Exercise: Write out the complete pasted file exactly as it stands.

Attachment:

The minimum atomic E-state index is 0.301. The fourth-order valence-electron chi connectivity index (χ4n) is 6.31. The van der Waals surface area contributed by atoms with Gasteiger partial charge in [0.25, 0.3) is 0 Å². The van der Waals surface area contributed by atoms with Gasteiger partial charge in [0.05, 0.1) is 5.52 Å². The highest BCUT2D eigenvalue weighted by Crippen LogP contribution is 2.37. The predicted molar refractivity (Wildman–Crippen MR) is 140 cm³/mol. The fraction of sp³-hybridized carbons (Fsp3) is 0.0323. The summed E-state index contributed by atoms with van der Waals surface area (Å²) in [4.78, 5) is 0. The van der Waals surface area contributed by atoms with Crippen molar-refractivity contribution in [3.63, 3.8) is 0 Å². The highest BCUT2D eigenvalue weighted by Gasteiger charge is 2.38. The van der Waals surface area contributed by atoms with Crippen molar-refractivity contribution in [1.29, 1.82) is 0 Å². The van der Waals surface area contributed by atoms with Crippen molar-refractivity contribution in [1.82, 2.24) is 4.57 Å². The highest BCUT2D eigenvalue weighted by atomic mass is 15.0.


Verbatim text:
The minimum atomic E-state index is 0.301. The fourth-order valence-electron chi connectivity index (χ4n) is 6.31. The van der Waals surface area contributed by atoms with Gasteiger partial charge in [0.25, 0.3) is 0 Å². The van der Waals surface area contributed by atoms with Gasteiger partial charge in [0.05, 0.1) is 5.52 Å². The highest BCUT2D eigenvalue weighted by Crippen LogP contribution is 2.37. The predicted molar refractivity (Wildman–Crippen MR) is 140 cm³/mol. The fraction of sp³-hybridized carbons (Fsp3) is 0.0323. The summed E-state index contributed by atoms with van der Waals surface area (Å²) in [4.78, 5) is 0. The van der Waals surface area contributed by atoms with Crippen molar-refractivity contribution in [3.63, 3.8) is 0 Å². The highest BCUT2D eigenvalue weighted by Gasteiger charge is 2.38. The van der Waals surface area contributed by atoms with Crippen molar-refractivity contribution in [1.29, 1.82) is 0 Å². The van der Waals surface area contributed by atoms with Crippen molar-refractivity contribution in [1.82, 2.24) is 4.57 Å². The highest BCUT2D eigenvalue weighted by atomic mass is 15.0.